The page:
Namenda

Namenda may improve the ability to think and remember for those with Alzheimer's disease. Can cause drowsiness. Do not drive a car or operate machinery until you know how it affects you.

Namenda Overview

Updated: 

Namenda is a prescription medication used to treat Alzheimer's disease. Namenda is in a class of medications called NMDA receptor antagonists. It works by decreasing abnormal activity in the brain.

This medication comes in tablet and oral (by mouth) solution forms and is usually taken once or twice daily, with or without food. 

Common side effects of Namenda include tiredness, dizziness, headache, and confusion. Do not drive or operate heavy machinery until you know how Namenda affects you.

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Namenda Cautionary Labels

precautions

Uses of Namenda

Namenda is a prescription medication used to treat the symptoms of Alzheimer's disease.

This medication may be prescribed for other uses. Ask your doctor or pharmacist for more information.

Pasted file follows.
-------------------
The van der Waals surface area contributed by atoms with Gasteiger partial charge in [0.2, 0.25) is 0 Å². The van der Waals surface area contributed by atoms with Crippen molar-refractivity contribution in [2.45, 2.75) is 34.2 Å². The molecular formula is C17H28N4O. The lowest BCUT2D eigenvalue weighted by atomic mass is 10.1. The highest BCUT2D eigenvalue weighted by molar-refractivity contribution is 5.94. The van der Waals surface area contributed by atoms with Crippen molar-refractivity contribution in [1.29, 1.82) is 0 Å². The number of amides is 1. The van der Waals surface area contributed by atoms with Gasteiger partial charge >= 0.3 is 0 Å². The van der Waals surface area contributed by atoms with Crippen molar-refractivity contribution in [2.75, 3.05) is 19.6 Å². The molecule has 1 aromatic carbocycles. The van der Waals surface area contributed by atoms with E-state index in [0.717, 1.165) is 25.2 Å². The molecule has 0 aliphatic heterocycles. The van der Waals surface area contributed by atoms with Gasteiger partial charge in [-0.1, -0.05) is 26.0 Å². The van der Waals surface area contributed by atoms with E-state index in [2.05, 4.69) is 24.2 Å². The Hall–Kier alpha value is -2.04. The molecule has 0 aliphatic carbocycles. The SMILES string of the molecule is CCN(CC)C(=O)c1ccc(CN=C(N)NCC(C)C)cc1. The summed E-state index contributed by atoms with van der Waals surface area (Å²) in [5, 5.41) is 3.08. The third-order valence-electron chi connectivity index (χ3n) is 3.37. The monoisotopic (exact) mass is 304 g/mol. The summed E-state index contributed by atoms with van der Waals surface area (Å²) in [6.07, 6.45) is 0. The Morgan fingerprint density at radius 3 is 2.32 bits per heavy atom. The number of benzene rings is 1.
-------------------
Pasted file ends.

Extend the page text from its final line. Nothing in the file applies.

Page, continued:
Manufacturer

Namenda Drug Class

Namenda is part of the drug class:

Side Effects of Namenda

Namenda may cause side effects. Tell your doctor if any of these symptoms are severe or do not go away:

  • extreme tiredness 
  • dizziness 
  • confusion 
  • headache 
  • sleepiness 
  • constipation 
  • vomiting 
  • pain anywhere in your body, especially your back 
  • coughing

Some side effects can be serious. The following symptoms are uncommon, but if you experience any of them, call your doctor immediately: 

  • shortness of breath 
  • hallucination (seeing things or hearing voices that do not exist)

Namenda may cause other side effects. Call your doctor if you have any unusual problems while taking this medication.

Namenda Interactions

Tell your doctor about all the medicines you take including prescription and non-prescription medicines, vitamins, and herbal supplements. Especially tell your doctor if you take:

  • acetazolamide (Diamox);
  • amantadine (Symmetrel);
  • brinzolamide (Azopt);
  • cimetidine (Tagamet);
  • dextromethorphan (Robitussin, others);
  • dichlorphenamide (Daranide);
  • dorzolamide (Trusopt);
  • methazolamide (GlaucTabs, Nepatazane);
  • nicotine (Nicoderm, Nicorette, others);